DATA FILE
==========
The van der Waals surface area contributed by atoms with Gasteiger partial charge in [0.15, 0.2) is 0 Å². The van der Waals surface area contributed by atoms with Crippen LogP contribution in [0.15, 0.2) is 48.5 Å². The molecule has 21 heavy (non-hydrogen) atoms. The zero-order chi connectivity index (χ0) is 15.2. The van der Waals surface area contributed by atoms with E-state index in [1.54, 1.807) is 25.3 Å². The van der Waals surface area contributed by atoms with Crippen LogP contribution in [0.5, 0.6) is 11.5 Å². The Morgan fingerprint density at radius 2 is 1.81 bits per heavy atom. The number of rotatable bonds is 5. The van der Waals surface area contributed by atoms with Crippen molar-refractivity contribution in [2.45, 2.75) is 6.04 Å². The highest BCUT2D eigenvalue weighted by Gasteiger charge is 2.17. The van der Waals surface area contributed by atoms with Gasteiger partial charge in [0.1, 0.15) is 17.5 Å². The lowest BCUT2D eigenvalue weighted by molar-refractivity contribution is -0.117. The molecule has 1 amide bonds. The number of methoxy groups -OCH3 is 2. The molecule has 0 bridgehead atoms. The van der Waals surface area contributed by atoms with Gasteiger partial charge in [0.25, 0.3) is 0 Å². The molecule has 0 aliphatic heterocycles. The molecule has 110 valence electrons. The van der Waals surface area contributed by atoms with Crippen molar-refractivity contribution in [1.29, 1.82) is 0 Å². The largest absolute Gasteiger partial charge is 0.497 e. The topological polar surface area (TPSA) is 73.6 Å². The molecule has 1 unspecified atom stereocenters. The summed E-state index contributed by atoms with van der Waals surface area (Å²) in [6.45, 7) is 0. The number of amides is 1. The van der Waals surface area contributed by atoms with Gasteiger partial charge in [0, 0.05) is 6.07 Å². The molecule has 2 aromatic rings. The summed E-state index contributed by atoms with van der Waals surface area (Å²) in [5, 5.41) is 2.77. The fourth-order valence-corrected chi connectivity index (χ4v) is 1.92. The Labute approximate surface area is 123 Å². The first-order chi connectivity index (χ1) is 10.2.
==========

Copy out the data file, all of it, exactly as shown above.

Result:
The van der Waals surface area contributed by atoms with Gasteiger partial charge in [0.15, 0.2) is 0 Å². The van der Waals surface area contributed by atoms with Crippen LogP contribution in [0.15, 0.2) is 48.5 Å². The molecule has 21 heavy (non-hydrogen) atoms. The zero-order chi connectivity index (χ0) is 15.2. The van der Waals surface area contributed by atoms with E-state index in [1.54, 1.807) is 25.3 Å². The van der Waals surface area contributed by atoms with Crippen LogP contribution in [0.5, 0.6) is 11.5 Å². The Morgan fingerprint density at radius 2 is 1.81 bits per heavy atom. The number of rotatable bonds is 5. The van der Waals surface area contributed by atoms with Crippen molar-refractivity contribution in [2.45, 2.75) is 6.04 Å². The highest BCUT2D eigenvalue weighted by Gasteiger charge is 2.17. The van der Waals surface area contributed by atoms with Gasteiger partial charge in [0.1, 0.15) is 17.5 Å². The lowest BCUT2D eigenvalue weighted by molar-refractivity contribution is -0.117. The molecule has 1 amide bonds. The number of methoxy groups -OCH3 is 2. The molecule has 0 bridgehead atoms. The van der Waals surface area contributed by atoms with Gasteiger partial charge in [0.25, 0.3) is 0 Å². The molecule has 0 aliphatic heterocycles. The molecule has 110 valence electrons. The van der Waals surface area contributed by atoms with Crippen molar-refractivity contribution in [1.29, 1.82) is 0 Å². The largest absolute Gasteiger partial charge is 0.497 e. The topological polar surface area (TPSA) is 73.6 Å². The molecule has 1 unspecified atom stereocenters. The summed E-state index contributed by atoms with van der Waals surface area (Å²) in [6.45, 7) is 0. The number of amides is 1. The van der Waals surface area contributed by atoms with Gasteiger partial charge in [0, 0.05) is 6.07 Å². The molecule has 2 aromatic rings. The summed E-state index contributed by atoms with van der Waals surface area (Å²) in [5, 5.41) is 2.77. The fourth-order valence-corrected chi connectivity index (χ4v) is 1.92. The Labute approximate surface area is 123 Å². The first-order chi connectivity index (χ1) is 10.2.